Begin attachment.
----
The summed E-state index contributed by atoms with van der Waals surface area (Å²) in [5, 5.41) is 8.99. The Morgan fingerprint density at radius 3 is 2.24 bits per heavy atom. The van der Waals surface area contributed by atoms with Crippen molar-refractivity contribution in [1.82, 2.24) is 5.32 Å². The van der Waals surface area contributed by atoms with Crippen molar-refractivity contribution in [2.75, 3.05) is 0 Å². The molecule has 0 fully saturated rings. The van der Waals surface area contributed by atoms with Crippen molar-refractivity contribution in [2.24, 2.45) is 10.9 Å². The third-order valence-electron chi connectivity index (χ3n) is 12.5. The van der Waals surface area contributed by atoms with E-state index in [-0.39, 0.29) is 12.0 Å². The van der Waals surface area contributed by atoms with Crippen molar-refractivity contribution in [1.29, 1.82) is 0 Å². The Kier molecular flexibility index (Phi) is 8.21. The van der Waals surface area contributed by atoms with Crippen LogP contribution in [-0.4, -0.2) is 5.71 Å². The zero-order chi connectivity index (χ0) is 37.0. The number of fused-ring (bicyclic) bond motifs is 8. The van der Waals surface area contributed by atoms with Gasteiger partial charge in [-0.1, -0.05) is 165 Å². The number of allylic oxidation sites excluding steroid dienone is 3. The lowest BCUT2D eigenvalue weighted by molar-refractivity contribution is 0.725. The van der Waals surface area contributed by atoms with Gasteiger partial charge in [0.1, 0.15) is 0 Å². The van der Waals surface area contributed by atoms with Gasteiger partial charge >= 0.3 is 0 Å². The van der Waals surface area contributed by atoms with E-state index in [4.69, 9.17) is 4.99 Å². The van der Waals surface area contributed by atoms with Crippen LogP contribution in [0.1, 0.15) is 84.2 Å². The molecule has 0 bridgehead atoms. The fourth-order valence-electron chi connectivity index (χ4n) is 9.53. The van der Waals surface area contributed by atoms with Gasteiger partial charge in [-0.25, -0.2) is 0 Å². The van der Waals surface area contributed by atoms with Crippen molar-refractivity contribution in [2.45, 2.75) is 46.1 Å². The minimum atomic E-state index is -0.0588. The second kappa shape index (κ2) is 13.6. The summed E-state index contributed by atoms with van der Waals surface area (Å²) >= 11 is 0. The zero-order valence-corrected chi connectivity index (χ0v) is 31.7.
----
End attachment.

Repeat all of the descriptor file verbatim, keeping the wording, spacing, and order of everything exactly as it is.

The summed E-state index contributed by atoms with van der Waals surface area (Å²) in [5, 5.41) is 8.99. The Morgan fingerprint density at radius 3 is 2.24 bits per heavy atom. The van der Waals surface area contributed by atoms with Crippen molar-refractivity contribution in [1.82, 2.24) is 5.32 Å². The van der Waals surface area contributed by atoms with Crippen molar-refractivity contribution in [2.75, 3.05) is 0 Å². The molecule has 0 fully saturated rings. The van der Waals surface area contributed by atoms with Crippen molar-refractivity contribution in [2.24, 2.45) is 10.9 Å². The third-order valence-electron chi connectivity index (χ3n) is 12.5. The van der Waals surface area contributed by atoms with E-state index in [-0.39, 0.29) is 12.0 Å². The van der Waals surface area contributed by atoms with Crippen molar-refractivity contribution in [1.29, 1.82) is 0 Å². The Kier molecular flexibility index (Phi) is 8.21. The van der Waals surface area contributed by atoms with Crippen LogP contribution in [-0.4, -0.2) is 5.71 Å². The zero-order chi connectivity index (χ0) is 37.0. The number of fused-ring (bicyclic) bond motifs is 8. The van der Waals surface area contributed by atoms with Gasteiger partial charge in [-0.1, -0.05) is 165 Å². The number of allylic oxidation sites excluding steroid dienone is 3. The lowest BCUT2D eigenvalue weighted by molar-refractivity contribution is 0.725. The van der Waals surface area contributed by atoms with Gasteiger partial charge in [0.1, 0.15) is 0 Å². The van der Waals surface area contributed by atoms with Gasteiger partial charge >= 0.3 is 0 Å². The van der Waals surface area contributed by atoms with E-state index in [4.69, 9.17) is 4.99 Å². The van der Waals surface area contributed by atoms with Crippen LogP contribution in [0.1, 0.15) is 84.2 Å². The molecule has 0 bridgehead atoms. The fourth-order valence-electron chi connectivity index (χ4n) is 9.53. The van der Waals surface area contributed by atoms with Gasteiger partial charge in [-0.25, -0.2) is 0 Å². The van der Waals surface area contributed by atoms with Crippen molar-refractivity contribution in [2.45, 2.75) is 46.1 Å². The minimum atomic E-state index is -0.0588. The second kappa shape index (κ2) is 13.6. The summed E-state index contributed by atoms with van der Waals surface area (Å²) >= 11 is 0. The zero-order valence-corrected chi connectivity index (χ0v) is 31.7.